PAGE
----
Thursday, January 15, 2009

Bush is counting on an historical perspective

To show he's done a good job:
Jan. 15 (Bloomberg) -- George W. Bush ran for president in 2000 promising Americans peace and prosperity. He delivered neither.

The 43rd president, who gives his farewell speech to the nation tonight from the East Room of the White House, leaves behind a legacy that includes the weakest job-creation performance since Herbert Hoover’s presidency and the longest U.S. wars since Richard Nixon was in office.

The country is grappling with its deepest financial crisis since the Great Depression, a yearlong recession, soaring budget deficits, and conflicts in Iraq and Afghanistan. Its standing in the world has fallen, with polls showing most nations view America less favorably than they did in 2001.

“From the perspective of the present moment, it is pretty hard to regard this as anything but a failed presidency,” said historian David Kennedy of Stanford University in California.
With the Bush minions eyeing January 20th as the time they can spill the beans to Seymour Hersh, and people pretending they've known all along that Bush wasn't a true Republican, I don't think Cheney can shred documents fast enough to silence the truth. We will still be discovering new horrors about the actions the Bush administration did a decade from now.

So, time may heal all wounds, Georgie, but it also exposes all the lies. Trying to cloud things by spewing nonsense may have gotten you a passing grade in college, but it won't work here. Your presidency was an unmitigated disaster and we won't forget.



Update: If you read only one thing today, read Dan Froomkin of the Washington Post. Here's a bit:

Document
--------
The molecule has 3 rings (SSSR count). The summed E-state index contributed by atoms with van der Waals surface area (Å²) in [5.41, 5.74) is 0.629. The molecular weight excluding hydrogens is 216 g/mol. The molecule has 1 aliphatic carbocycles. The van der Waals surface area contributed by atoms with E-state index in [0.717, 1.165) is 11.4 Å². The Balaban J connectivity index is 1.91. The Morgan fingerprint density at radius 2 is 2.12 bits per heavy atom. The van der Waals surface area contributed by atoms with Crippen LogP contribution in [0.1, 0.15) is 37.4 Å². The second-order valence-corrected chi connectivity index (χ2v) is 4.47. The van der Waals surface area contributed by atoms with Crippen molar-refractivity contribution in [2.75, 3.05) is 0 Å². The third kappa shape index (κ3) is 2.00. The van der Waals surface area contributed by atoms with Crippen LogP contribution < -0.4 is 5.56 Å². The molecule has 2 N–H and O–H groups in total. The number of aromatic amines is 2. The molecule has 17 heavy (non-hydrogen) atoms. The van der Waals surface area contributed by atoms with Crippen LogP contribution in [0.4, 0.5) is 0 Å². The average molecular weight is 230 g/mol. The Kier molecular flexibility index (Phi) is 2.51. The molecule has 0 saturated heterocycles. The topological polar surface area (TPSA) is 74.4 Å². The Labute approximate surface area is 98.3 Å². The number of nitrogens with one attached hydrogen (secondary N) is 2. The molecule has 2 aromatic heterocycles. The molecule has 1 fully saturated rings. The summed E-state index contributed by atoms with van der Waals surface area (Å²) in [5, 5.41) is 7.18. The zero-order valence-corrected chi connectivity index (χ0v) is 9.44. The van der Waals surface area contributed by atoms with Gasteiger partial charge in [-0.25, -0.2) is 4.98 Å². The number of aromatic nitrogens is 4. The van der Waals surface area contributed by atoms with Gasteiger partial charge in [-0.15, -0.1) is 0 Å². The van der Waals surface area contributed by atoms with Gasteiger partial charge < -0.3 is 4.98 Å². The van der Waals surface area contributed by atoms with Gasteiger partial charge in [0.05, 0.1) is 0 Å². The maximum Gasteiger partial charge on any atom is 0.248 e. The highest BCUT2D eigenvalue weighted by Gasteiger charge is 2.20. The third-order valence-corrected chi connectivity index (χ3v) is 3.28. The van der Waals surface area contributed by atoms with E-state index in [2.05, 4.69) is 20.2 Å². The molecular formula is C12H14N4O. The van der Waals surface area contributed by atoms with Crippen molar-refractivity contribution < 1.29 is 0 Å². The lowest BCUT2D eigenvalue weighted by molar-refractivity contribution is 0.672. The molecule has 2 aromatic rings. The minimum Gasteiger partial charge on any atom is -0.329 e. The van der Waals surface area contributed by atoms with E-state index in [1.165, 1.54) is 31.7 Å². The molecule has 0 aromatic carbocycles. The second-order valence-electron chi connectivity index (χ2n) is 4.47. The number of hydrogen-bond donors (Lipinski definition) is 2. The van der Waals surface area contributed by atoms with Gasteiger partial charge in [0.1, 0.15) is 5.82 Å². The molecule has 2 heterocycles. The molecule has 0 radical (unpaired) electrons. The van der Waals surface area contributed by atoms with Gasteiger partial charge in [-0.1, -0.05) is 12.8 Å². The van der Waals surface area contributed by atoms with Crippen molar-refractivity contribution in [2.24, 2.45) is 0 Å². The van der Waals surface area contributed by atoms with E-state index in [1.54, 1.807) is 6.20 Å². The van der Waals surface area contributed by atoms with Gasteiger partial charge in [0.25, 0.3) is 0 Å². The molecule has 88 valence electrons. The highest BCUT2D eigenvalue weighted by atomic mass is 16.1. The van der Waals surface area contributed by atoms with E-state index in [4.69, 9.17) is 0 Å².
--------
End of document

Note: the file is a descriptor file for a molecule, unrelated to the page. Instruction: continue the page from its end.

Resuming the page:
President Bush famously asserts that history's verdict on his presidency won't come until he's long dead. But far from waiting until his corpse is cold, the verdict is largely in before he's even left the building.

Some things just aren't gonna change, no matter how much time passes. Here is Bush's legacy, in part:

He took the nation to a war of choice under false pretenses -- and left troops in harm's way on two fields of battle. He embraced torture as an interrogation tactic and turned the world's champion of human dignity into an outlaw nation and international pariah. He watched with detachment as a major American city went under water. He was ostensibly at the helm as the worst financial crisis since the Great Depression took hold. He went from being the most popular to the most disappointing president, having squandered a unique opportunity to unite the country and even the world behind a shared agenda after Sept. 11. He set a new precedent for avoiding the general public in favor of screened audiences and seemed to occupy an alternate reality. He took his own political party from seeming permanent majority status to where it is today. And he deliberately politicized the federal government, circumvented the traditional policymaking process, ignored expert advice and suppressed dissent, leaving behind a broken government.
The truth smarts, doesn't it, Georgie?

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